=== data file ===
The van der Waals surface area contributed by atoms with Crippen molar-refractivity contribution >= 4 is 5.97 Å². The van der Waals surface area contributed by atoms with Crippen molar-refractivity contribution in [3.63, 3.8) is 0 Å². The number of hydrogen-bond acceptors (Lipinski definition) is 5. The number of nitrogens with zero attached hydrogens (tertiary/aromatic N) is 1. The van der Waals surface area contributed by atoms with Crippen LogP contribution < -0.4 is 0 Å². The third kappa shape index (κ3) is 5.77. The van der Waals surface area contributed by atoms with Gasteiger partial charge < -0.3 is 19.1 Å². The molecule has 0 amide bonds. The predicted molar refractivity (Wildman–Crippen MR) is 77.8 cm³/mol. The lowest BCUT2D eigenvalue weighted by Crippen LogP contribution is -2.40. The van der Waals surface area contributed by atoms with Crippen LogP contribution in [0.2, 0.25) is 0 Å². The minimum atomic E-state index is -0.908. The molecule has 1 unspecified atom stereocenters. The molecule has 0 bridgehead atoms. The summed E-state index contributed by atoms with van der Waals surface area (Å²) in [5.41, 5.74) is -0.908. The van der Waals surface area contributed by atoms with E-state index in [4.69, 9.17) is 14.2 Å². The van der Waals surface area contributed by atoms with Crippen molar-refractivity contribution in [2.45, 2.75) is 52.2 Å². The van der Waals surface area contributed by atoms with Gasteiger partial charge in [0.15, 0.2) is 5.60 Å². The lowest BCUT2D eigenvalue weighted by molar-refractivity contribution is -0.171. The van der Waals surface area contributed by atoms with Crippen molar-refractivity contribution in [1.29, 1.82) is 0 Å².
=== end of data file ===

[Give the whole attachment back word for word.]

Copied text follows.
The van der Waals surface area contributed by atoms with Crippen molar-refractivity contribution >= 4 is 5.97 Å². The van der Waals surface area contributed by atoms with Crippen molar-refractivity contribution in [3.63, 3.8) is 0 Å². The number of hydrogen-bond acceptors (Lipinski definition) is 5. The number of nitrogens with zero attached hydrogens (tertiary/aromatic N) is 1. The van der Waals surface area contributed by atoms with Crippen LogP contribution < -0.4 is 0 Å². The third kappa shape index (κ3) is 5.77. The van der Waals surface area contributed by atoms with Gasteiger partial charge < -0.3 is 19.1 Å². The molecule has 0 amide bonds. The predicted molar refractivity (Wildman–Crippen MR) is 77.8 cm³/mol. The lowest BCUT2D eigenvalue weighted by Crippen LogP contribution is -2.40. The van der Waals surface area contributed by atoms with Crippen LogP contribution in [0.2, 0.25) is 0 Å². The minimum atomic E-state index is -0.908. The molecule has 1 unspecified atom stereocenters. The molecule has 0 bridgehead atoms. The summed E-state index contributed by atoms with van der Waals surface area (Å²) in [5.41, 5.74) is -0.908. The van der Waals surface area contributed by atoms with E-state index in [4.69, 9.17) is 14.2 Å². The van der Waals surface area contributed by atoms with Crippen molar-refractivity contribution in [2.45, 2.75) is 52.2 Å². The van der Waals surface area contributed by atoms with Gasteiger partial charge in [0.15, 0.2) is 5.60 Å². The lowest BCUT2D eigenvalue weighted by molar-refractivity contribution is -0.171. The van der Waals surface area contributed by atoms with Crippen molar-refractivity contribution in [1.29, 1.82) is 0 Å².